Many parents have described the need for comprehensive follow-up services, partly because of the difficulty of finding and coordinating such services and because of the numbers of infants lost to follow-up.9,,25 Other parents described feeling vulnerable after discharge from the NICU because they did not receive home visit follow-up.29
Parents have reported dissatisfaction with their children's unrelieved pain and would like to see ongoing attention paid to discussion and consideration of pain management.9
Many researchers have identified parental participation in care and decision-making as important elements of parent satisfaction.9,,14,25,31 Parents want to have the ability to make treatment decisions and are frequently not given the opportunity to do so.9,,14,25 Parents report that “in medical situations involving very high mortality and morbidity, great suffering, and/or significant medical controversy, fully informed parents should have the right to make decisions regarding aggressive treatment for their infants.”9 Satisfaction was found to be significantly higher in parents who were involved in the decision-making process in the management of their infant.14
Emotional, physical, and spiritual support have been described by researchers to contribute to parent satisfaction of care.24,,25,28,30,31 Parents have reported the need to express their feelings,25 to feel accepted and cared for,30 to have a chaplain available,24,,30 and to be able to talk with and express feelings to nurses.24,,30,31
NEONATAL PARENT SATISFACTION QUESTIONNAIRES
The five neonatal parent satisfaction questionnaires identified are critically reviewed for their ability to measure parent satisfaction with neonatal care within the framework of the care delivery process. The dimensions critiqued include the survey's purpose, content, items and response categories, reliability, and validity. Two of the questionnaires were found in the literature review: the Parent Feedback Questionnaire30 and the Neonatal Index of Parent Satisfaction (NIPS).26 Two surveys were located through networking: the Children's Health Care–Minneapolis Survey of Inpatient Parent Satisfaction and the NICU Picker Survey.4 The fifth survey, the NICU Parent Satisfaction Form (NICU–PSF), developed by one of the authors (J.M.C.) is reported here. No other survey measuring parent satisfaction with neonatal intensive care could be located through literature review.
The purpose of the critique is to identify what questionnaires are available for use and to identify gaps in parent satisfaction measurement. Each questionnaire is described by reporting the survey's purpose, conceptual basis, and a description of the survey. The questionnaires are critiqued for reliability, or the accuracy and precision of the survey measures. Reliability is measured by internal consistency, or the extent to which a set of items in a scale measures the same attribute, and by reproducibility, or the extent to which a measure reproduces results on repeated administrations. Questionnaires also are critiqued for validity, or the extent to which survey measures assess what they are supposed to assess, and do not measure what they are not supposed to measure. Validity can be described in terms of content validity, construct validity, and criterion validity. Content validity refers to evidence that the content of the survey is appropriate and relative to the survey's use. Content validity is determined by expert and lay groups reporting on comprehensiveness of the survey. Construct validity refers to assessment of the patterns of relationships between the measure being validated and other variables related and unrelated to it. The measure is said to have construct validity if it shows a direction and magnitude of relationship that was hypothesized from theory, evidenced by correlation coefficients. Criterion validity refers to the extent to which a measure or survey corresponds to an accurate or previously validated measure or survey of the same concept(s), such as a gold standard.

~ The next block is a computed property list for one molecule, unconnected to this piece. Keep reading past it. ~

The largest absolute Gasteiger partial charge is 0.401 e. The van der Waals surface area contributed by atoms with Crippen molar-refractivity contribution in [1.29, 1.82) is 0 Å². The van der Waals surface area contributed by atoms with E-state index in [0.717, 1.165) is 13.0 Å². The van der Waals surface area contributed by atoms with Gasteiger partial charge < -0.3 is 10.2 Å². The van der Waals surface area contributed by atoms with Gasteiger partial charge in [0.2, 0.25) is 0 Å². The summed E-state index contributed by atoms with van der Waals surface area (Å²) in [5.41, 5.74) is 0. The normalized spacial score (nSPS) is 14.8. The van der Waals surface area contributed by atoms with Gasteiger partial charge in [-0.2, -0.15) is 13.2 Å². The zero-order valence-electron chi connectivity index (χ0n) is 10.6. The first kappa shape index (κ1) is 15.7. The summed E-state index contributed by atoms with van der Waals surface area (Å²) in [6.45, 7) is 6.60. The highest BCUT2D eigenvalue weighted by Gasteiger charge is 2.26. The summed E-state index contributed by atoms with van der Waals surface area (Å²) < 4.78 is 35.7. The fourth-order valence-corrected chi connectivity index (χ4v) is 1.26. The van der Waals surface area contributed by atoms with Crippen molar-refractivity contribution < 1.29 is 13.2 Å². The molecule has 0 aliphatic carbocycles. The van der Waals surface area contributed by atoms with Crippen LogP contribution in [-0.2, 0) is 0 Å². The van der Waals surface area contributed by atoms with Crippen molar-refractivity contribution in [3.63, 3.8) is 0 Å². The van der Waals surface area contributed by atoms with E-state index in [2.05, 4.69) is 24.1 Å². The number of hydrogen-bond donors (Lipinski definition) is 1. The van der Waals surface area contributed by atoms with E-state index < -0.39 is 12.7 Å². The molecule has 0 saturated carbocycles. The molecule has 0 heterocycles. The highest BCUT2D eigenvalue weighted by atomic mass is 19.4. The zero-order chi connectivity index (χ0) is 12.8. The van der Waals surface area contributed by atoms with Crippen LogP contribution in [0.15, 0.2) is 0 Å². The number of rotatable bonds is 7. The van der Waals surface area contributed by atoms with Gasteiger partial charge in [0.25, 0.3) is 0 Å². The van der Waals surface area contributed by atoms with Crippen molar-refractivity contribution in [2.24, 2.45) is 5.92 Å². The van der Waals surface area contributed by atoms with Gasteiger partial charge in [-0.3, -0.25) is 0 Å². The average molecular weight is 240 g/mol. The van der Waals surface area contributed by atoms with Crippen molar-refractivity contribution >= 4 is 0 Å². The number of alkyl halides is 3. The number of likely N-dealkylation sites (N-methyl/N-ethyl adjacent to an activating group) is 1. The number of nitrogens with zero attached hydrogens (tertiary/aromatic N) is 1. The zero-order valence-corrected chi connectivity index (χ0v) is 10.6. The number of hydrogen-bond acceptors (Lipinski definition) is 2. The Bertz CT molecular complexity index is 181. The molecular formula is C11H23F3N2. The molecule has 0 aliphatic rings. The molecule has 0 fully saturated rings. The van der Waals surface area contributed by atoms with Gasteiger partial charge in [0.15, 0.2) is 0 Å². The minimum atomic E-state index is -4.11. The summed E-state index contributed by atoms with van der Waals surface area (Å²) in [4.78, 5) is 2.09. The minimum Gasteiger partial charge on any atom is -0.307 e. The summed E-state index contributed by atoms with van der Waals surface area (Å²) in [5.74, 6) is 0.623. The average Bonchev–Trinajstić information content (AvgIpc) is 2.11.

The Parent Feedback Questionnaire30
The Parent Feedback Questionnaire was developed to obtain data about parents' perceptions of specific aspects of their hospital experience. The survey is used to monitor neonatal care and to target areas for improvement. The desired outcome is to have parent responses reflect that needs have been met and that they feel satisfied with the hospital experience.
The survey measures five domains: informational needs, parenting/attachment needs, emotional/spiritual needs, environmental needs, and overall satisfaction. Content was developed through literature review, findings from an expert panel of neonatal staff, and results of parent interview. The questionnaire reads at the 6th-grade level, has been developed into a computerized scannable form, and is translated into Spanish.